The Kondratieff Cycle: Additional Clues

Enquiring Mish readers just might be wondering if there are any additional clues. Indeed, there are.

Falling long-term Treasury rates are an enormous clue. Long-term Treasury yields have refused to rise, in spite of repeated jawboning by Greenspan attempting to talk them up. In spite of nine consecutive rate hikes by the Fed, the 10-year Treasury yield is still below where it was when Greenspan first started hiking the federal funds rate. Those understanding the K-Cycle know exactly what is happening and why. Greenspan, on the other hand, remains in a clueless conundrum.
The downgrade of GM and Ford to junk status is another big clue. Ultimately, I believe the debts of both GM and Ford will be worthless.

In addition, I believe steel prices are a clue. Steel prices have collapsed this year. I do not think we would see that in K-spring.

Finally, the Baltic Dry shipping index has been plunging like a rock. That index reflects shipping costs for various commodities. It would not be behaving like a yo-yo if this were really spring. The FinData Web site lets you pick a time frame in which to analyze shipping rates. I suggest looking at a duration of about five years or so. It shows what I believe to be false spring.

In theory, oil prices should be declining in K-winter. So what’s up with that? That conundrum is resolved by the knowledge that oil is subject to geopolitical issues, as well as peak oil concerns. K-winter cannot stop prices from rising in situations in which the commodity is simply running out and/or situations in which world tensions and terrorism prevent supplies from reaching the market. Oil is affected by both. Indeed, Iraq is pumping less oil now than before Bush invaded.

Also note that commodities might be tricky in general, because Japan should just about be coming out of K-winter and China (being a command, as opposed to a market, economy) does not follow the K-Cycle exactly.

Taking all of the above into consideration, the great preponderance of evidence is that this is indeed a false spring, and sometime soon, Mr. Groundhog (aka the typical consumer and house flipper) will indeed be frightened by his own shadow and go scurrying back into very prolonged winter hiding. The economic consequences of this are not likely to be pretty.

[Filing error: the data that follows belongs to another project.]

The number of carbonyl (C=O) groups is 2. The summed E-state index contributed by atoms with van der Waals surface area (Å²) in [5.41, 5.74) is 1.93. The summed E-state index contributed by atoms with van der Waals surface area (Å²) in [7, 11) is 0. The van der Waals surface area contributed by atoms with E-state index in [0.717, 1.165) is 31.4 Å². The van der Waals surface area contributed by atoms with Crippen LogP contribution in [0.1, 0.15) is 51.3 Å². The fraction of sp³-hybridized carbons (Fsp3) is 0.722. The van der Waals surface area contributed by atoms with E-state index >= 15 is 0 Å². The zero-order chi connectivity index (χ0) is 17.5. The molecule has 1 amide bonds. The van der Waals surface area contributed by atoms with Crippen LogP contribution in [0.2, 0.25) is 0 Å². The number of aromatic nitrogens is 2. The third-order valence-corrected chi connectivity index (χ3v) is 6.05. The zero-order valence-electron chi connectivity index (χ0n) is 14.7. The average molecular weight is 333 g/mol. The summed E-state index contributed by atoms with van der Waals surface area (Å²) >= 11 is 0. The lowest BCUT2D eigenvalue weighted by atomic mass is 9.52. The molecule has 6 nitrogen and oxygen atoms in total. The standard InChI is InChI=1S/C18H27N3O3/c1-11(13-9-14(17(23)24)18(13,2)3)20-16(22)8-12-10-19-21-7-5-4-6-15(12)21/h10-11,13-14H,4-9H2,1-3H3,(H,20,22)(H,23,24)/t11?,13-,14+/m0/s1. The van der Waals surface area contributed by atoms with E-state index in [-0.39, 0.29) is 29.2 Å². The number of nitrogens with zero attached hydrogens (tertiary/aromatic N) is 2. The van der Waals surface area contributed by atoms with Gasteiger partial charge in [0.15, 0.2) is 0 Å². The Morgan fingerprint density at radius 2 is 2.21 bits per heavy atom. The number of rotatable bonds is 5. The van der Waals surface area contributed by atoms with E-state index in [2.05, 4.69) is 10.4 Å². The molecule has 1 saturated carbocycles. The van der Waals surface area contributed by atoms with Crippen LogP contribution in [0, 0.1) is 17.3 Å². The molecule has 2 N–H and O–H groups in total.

The Kondratieff Cycle: Six Points from Bill Gross

Bond guru Bill Gross provides a list of his main points in a well-written article entitled “Fire!”:

“1. The current, rather mild U.S. recovery has been driven by asset appreciation/consumption, and not employment or capex growth.

“2. Future growth is dependent on additional asset appreciation in real estate and stocks if Asia continues to absorb much of our investment and many of our jobs.

“3. Recent asset appreciation has been set ablaze by several fiscal/monetary pumps… with five-year real rates being the central driver/gasoline can.

“4. Tax cuts are a thing of the past and five-year TIPS yields can theoretically decline only 60 basis points or so more.

“5. The reason why intermediate/long TIPS have an interest rate floor is that if we approach potential deflation, investors risk losing money on a government-guaranteed investment. The same concept applies to homes, stocks, and other inflation-adjusting assets without government guarantees.

“6. The Fed may soon be out of fuel, despite hints of Bernanke-style helicopter money. Stocks and houses are already at low yields and high prices reflective of European economies nearing Japan-style liquidity traps.”

He continues:

“If the asset pumps run dry and the kerosene cans empty, the inevitable path of the U.S. economy will reflect slow growth at best, and recession as a realistic alternative. Inflation then would return to low 1% levels in the ensuing years and be pressing the deflationary crossover line. Nominal Treasury paper would enter the 3-4% zone for 10-year maturities, and lower still for shorter intermediates. Such an analysis argues for capturing yield via duration extension now, in the face of admittedly artificially low current yields. If Rome burns, long maturity bonds will rule the day, and that day may come sooner than many imagine possible.”

I do believe that long-term investors can follow Bill Gross and comfortably hold Treasuries. Short-term players may note that the capitulation of Bill Gross, as well as Stephen Roach, could mark a temporary bottom in Treasury yields.

Finally, I repeat my thoughts that there may be one last set of spikes in yields when the Fed does pause, and perhaps again when the Fed first cuts rates. It might even be fitting justice to the Fed, who at that time will probably not want to see that spike.
Mike Shedlock / Mish
July 13, 2005